Why talk about films for children in a serious magazine mainly made for an adult audience? Well: A couple of decades ago the answer to this question would have been rather difficult and many grown-up cinemagoers and even film experts would have shaken their heads with a frown about it: “Films for children? They better read books or listen to fairy tales of their grandfathers!” But opinions like this have changed a lot in the last, let’s say fifty years from today. This started already as early as the end of world war two especially in socialist countries like Czechoslo-wakia or Eastern Germany with very beautiful fairy tale films which not at all were political propaganda. This promising trend continued later in countries like Scandinavia or Iran which today have fixed budgets for children film productions and became exemplary worldwide. The expanding trend of children films as an own film category can also be seen from the quickly growing numbers of children film festivals worldwide (today in total more than 40 with rapidly growing tendency). This trend reflects the very pleasant observation of increasing numbers of children film productions of outstanding quality. Just to mention some of the most important international children film festivals in alphabetical order: Amsterdam/Netherlands, Berlin/Germany, Buenos Aires/Argentina, Chicago/USA, Copenhagen/Denmark, Frankfurt/Germany, Hyderabad/India, Isfahan/Iran, Montreal/Canada, Zlín/Czech Republic.

Some examples of recently released and prize-winning children films (seen at international children film festivals)  may allow an insight into the wide range of today’s children films topics which open the look at the world with true eyes:

Mean Creek by Jacob Aaron Estes, USA 2004, 87 min. For children from 12 years of age.

Set in a small Oregon town, a rag-bag group of troubled teenagers set out on a boat trip to celebrate the birthday of their youngest member. Cracks in the crew begin to form when some of the teens have second thoughts about what they are going to do. The trip ends with a disaster.

Fourteen  Sucks by Martin Jern, Sweden 2004, 83 min. For children from 12 years of age.

The 14-year-old Emma finds her own friends too childish and prefers to hang out with her older brother’s mates. This proves to be Emma’s introduction to a whole new and different world. She finds out that this world is by no means a bed of roses.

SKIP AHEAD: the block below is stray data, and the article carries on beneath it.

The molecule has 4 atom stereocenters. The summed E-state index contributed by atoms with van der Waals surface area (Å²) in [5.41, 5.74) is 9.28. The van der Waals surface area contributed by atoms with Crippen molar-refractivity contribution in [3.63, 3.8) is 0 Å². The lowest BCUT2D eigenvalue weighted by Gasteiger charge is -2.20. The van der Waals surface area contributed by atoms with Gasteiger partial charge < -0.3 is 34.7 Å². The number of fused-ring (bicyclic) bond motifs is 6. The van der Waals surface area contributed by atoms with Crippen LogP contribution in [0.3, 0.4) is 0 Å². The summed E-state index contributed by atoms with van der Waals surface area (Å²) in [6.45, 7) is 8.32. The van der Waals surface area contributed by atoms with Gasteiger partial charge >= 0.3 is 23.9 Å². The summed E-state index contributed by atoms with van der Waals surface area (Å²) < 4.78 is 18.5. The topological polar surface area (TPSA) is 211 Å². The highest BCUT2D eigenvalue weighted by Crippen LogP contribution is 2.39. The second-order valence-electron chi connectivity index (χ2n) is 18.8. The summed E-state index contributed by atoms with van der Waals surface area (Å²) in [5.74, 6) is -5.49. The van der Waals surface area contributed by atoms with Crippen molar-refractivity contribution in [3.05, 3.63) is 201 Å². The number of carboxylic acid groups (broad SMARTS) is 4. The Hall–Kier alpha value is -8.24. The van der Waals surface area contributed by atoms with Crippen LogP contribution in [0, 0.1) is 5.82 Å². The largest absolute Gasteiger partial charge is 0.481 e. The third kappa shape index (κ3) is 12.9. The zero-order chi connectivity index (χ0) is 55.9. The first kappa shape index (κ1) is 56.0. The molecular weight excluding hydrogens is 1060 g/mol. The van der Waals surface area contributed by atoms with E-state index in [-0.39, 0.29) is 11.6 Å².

Sea of Silence by Stijn Coninx, Netherlands/Belgium 2003, 84 min. For children from 10 years of age.

Nine-year-old Caro lives with her four siblings and her parents in a small village in Holland. Her father breeds pigs and can only barely support the family with it. He is a habitual drinker and wastes a lot of his hard-earned money often and often again. Caro’s mother is really fed up with her husband and wants a divorce. When she is about to leave, the father promises to improve. Caro makes a deal with him: She will overcome her fear of swimming and he must stop drinking. But when her father shows up drunk again at her communion party and falls to death, Caro’s world comes tumbling down.

The Legend of the Sky Kingdom  by Roger Hawkins, Zimbabwe 2003, 84 min. Animation film for children from 6 years of age.

All characters and details are made of recycled garbage. Three friends are forced to work in a mine and they are dreaming of a better life. Their idol is Ariel, a prince who lives in a far-away kingdom. One night the friends manage to escape and they begin their journey to find Ariel. They have to overcome dangerous adventures until at last they succeed. Now they can live  their own life in a better world.

Bazi (The Play) by Gholamreza Ramezani, Iran 2004, 60 min. For children from 6 years of age.

Six years old Soraya gets bored entertaining herself with dolls in the rear courtyard of her parents’ house while her mother works in the living room. When she hears the voices of two children next door, Soraya pleads to be introduced to their family. But her mother steadfastly refuses, claiming she has no way of ascertaining their social status. However things change when the neighbour’s ball comes into Soraya’s  possession.

It should be obvious that the examples of children films mentioned above are not of mainstream cinema. They are not made for quick and superficial entertainment without deeper educational impact. On the contrary: They are able to produce talks of the young audiences after the screening for instance in schools, kindergartens or youth clubs at best under supervision of elder persons like parents, teachers or group supervisors. This is part of what is called media education for better and deeper understanding of the media and at the same time for the training of social techniques.

Bernt Linder

Producer and Director of Children and Youth Films. He is the Board Member of International Federation of Film Societies. Had served as Jury in different International Film Festivals. Based in Berlin, Germany.